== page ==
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New fuels, new risks

The rise of alternative fuels both for vessel propulsion and as part of cargo such as electric vehicles is resulting in new risks for marine insurers.

The emerging risks come against the backdrop of a generally positive year for marine hull underwriters according to the International Union of Marine Insurers (IUMI). Global ocean hull premiums were up 5.7% at $8.4 billion in 2022 and claims for the period were described as “moderate” although there has been a modest increase this year.

The loss ratio over the past three years has been on a downward trend with 2022 loss ratios the lowest since 2015.

However, shipping’s greenhouse gas emission targets for 2050 and the adoption of dual-fuel in newbuildings and a start to switching to alternative fuels present new risks for marine insurers.

“Emission reduction technologies are inevitably more sophisticated than the current methods of ship propulsion. This will increase the value of the global fleet and, consequently, the level of risk to be covered,” said Ilias Tsakiris, Chair of IUMI’s Ocean Hull Committee.

“The rapid implementation of these technologies aligned with decarbonisation and GHG emissions, particularly where new fuel blends may be used with current engines, will give rise to new risks. Adequate regulations will need to be in place to ensure the safety of those who operate the new ships as well as the vessels themselves. Of course, this also means that we need to train the global seafaring work force accordingly.”

Potential new fuels such as ammonia have a significant toxicity risk to the crew, the environment, and general public in the event of a spill. Methanol while having a lower fire risk than fuel oil burns with a flame that is invisible to the naked eye making fires more difficult to detect and exitinguish.

The transition to new fuels does not stop with the vessels and involves landside infrastructure and the energy companies in what will be a complex process and could see some regions of the world struggling to keep up.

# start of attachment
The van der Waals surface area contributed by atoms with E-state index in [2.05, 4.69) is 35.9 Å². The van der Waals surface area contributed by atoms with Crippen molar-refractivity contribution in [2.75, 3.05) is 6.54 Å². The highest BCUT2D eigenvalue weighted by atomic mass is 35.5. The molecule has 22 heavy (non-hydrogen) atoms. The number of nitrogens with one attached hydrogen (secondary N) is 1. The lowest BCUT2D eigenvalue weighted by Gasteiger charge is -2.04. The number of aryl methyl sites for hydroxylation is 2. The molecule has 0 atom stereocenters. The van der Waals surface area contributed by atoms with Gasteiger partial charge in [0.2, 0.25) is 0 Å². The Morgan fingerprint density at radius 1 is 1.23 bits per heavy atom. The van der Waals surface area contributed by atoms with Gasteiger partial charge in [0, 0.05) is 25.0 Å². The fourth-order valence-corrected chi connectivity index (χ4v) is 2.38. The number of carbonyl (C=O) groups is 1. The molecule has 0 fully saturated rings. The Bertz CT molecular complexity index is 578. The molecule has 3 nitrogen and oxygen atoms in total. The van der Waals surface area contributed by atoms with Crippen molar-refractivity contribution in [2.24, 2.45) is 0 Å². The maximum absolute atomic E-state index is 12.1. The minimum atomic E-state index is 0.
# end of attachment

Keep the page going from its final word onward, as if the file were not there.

The switch to alternative fuels does not just impact the propulsion of vessels but also the cargo carried with Lithium-ion batteries increasingly common in a range of cargoes including electric vehicles (EV). There is concern over a growing number of number of fires onboard containerships and ro-ro vessels involved Li-ion batteries.

“A notable recent incident in July 2023 was a fire on a Panamanian-registered car carrier the Fremantle Highway off the Dutch coast. Although the cause of the blaze remains unknown, it took days to finally control the fire. Out of the more than 3,700 cars on that ship, nearly 500 of them were electric vehicles,” said Tsakiris.

IUMI says that fires from EVs are no more common than those from conventional engines, and traditional fuels carry a substantial fire risk, however the industry has sufficient experience to manage those risks. It has yet to acquire the same level of experience when it comes to the fire risk from EVs.

“Earlier this month, IUMI released a position paper on “Best practice & recommendations for the safe carriage of electric vehicles (EVs)” emphasizing the importance of early fire detection; the installation of drencher and CO2 extinguishing systems; and the establishment of well-defined cargo acceptance protocols. An issue requiring particular consideration is the charging of EVs on ropax vessels, contingent on comprehensive risk assessments and the implementation of appropriate safety measures,” he added.